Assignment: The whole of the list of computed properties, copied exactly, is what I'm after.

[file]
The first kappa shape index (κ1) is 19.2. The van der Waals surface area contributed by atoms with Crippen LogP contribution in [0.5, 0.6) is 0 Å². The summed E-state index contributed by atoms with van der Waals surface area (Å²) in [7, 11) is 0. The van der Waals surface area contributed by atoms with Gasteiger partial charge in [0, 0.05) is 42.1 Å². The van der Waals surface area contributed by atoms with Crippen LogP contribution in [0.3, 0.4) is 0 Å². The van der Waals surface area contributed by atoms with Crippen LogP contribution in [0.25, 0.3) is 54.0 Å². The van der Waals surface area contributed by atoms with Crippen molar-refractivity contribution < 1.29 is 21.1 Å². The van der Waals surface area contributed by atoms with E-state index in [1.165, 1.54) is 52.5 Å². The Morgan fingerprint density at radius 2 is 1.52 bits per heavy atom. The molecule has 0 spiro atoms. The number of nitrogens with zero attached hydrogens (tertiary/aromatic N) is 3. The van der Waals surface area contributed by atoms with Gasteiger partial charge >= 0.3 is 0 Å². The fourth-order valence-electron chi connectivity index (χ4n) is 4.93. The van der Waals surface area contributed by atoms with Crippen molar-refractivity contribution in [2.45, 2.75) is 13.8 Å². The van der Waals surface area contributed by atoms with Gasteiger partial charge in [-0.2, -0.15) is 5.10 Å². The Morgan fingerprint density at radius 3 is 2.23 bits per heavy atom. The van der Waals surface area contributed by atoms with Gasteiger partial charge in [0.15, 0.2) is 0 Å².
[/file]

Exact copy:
The first kappa shape index (κ1) is 19.2. The van der Waals surface area contributed by atoms with Crippen LogP contribution in [0.5, 0.6) is 0 Å². The summed E-state index contributed by atoms with van der Waals surface area (Å²) in [7, 11) is 0. The van der Waals surface area contributed by atoms with Gasteiger partial charge in [0, 0.05) is 42.1 Å². The van der Waals surface area contributed by atoms with Crippen LogP contribution in [0.3, 0.4) is 0 Å². The van der Waals surface area contributed by atoms with Crippen LogP contribution in [0.25, 0.3) is 54.0 Å². The van der Waals surface area contributed by atoms with Crippen molar-refractivity contribution < 1.29 is 21.1 Å². The van der Waals surface area contributed by atoms with E-state index in [1.165, 1.54) is 52.5 Å². The Morgan fingerprint density at radius 2 is 1.52 bits per heavy atom. The molecule has 0 spiro atoms. The number of nitrogens with zero attached hydrogens (tertiary/aromatic N) is 3. The van der Waals surface area contributed by atoms with Gasteiger partial charge >= 0.3 is 0 Å². The fourth-order valence-electron chi connectivity index (χ4n) is 4.93. The van der Waals surface area contributed by atoms with Crippen molar-refractivity contribution in [2.45, 2.75) is 13.8 Å². The van der Waals surface area contributed by atoms with Gasteiger partial charge in [-0.2, -0.15) is 5.10 Å². The Morgan fingerprint density at radius 3 is 2.23 bits per heavy atom. The van der Waals surface area contributed by atoms with Gasteiger partial charge in [0.15, 0.2) is 0 Å².